Problems aside, there is usable trend data to show the performance of the chamber. It's easiest to see in the generated noise spectragrams, but the chamber's attenuation is best at high frequencies and starts rolling off around 200Hz. In the step response generated Bode plot, the point where the rolloff is noticeable is closer to 400Hz, but this is mostly because of the inconsistency of the peaks of the readings. This is expected, as low frequencies, with their longer wavelengths, are near impossible to completely eliminated with only a few inches of foam. Lower frequencies also transmit better through walls and through the floor, so there is more low frequency noise just from the nature of the construction of the room I was testing in. As the frequency increases, however, the chamber works quite well, and it attenuates to the noise floor of the microphone before you get to the 20kHz limit of human hearing (from listening to the sweep testing, mine ends around 17.5kHz). Looking at the spectragrams, there is some limited attenuation in lower frequencies, but a full evaluation of the low end (below 60Hz) isn't possible without a speaker capable of generating lower frequencies well.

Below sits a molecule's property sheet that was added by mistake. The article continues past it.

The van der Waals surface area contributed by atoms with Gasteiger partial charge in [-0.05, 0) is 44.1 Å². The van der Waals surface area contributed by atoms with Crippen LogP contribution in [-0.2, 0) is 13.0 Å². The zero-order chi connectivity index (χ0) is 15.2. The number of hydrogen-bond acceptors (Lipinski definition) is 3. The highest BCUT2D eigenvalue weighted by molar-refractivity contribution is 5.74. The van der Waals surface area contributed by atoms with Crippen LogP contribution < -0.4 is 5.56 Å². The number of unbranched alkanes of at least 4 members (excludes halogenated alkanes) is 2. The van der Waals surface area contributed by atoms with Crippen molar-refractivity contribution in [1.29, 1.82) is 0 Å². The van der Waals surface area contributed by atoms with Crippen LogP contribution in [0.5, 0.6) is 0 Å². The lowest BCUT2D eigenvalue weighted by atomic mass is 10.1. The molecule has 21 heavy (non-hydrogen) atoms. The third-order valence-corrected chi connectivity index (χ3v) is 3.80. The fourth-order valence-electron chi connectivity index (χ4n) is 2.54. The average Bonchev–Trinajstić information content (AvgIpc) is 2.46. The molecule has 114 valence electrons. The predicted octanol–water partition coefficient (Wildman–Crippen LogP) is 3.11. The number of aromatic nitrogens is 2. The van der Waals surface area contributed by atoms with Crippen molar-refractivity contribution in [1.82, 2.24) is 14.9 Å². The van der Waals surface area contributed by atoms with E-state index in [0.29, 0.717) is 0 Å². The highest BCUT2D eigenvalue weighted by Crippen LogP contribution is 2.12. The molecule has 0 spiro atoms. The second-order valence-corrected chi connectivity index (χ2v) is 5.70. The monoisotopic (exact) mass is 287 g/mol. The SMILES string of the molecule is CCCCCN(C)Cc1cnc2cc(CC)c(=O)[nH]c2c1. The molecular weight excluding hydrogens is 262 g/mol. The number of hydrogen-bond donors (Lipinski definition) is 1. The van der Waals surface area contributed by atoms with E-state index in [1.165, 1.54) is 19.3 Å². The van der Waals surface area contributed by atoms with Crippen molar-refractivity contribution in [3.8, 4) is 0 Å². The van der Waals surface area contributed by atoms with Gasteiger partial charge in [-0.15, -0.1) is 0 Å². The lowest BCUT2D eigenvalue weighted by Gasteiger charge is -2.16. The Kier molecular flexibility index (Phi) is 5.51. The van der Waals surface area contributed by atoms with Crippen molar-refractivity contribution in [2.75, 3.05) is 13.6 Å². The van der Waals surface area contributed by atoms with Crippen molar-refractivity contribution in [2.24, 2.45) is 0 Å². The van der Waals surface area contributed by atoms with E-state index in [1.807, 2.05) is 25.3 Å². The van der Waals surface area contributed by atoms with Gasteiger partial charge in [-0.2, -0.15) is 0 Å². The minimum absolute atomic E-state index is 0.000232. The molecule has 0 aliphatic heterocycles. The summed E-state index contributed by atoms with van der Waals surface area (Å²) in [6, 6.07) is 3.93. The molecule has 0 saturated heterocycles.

While some of the peaks seen in testing are artifacts of the speaker being used, some are also because of the geometry of the chamber and of the room. The room had standard drywall sides, and while there was some extra acoustic foam around, there were still many areas that are reflective to sound and even a handful of parts loose enough to rattle in testing – especially between about 80 and 130Hz. My understanding and mathematical capabilities aren't sophisticated enough to make a real evaluation of what about the dimensions and construction of the chamber and the room gave me the results I saw, and especially without a better sound source, I'm not sure data good enough to be significant for analyzing those elements can even be found in these tests.


As a final demo, I recorded a brief bit of speaking and pink noise using both microphones at the same time, one inside the chamber and one outside, so that after all the numbers, you can hear the difference the chamber makes for yourself. The first track switches between the two to hear them side by side, and then the full recordings from each mic are available below that.


             Switching between both mics    

                   Outer mic    

                   Inner mic    


Designing, building, and testing this chamber was an interesting project for me, I hope if you're considering something similar, this was useful to your project, or if you were just curious, this was an interesting read. I'll see if the chamber can really make a difference for its intended purpose, testing a custom high precision tuner, when the electronics for the tuner reach their final revision.




March 28, 2017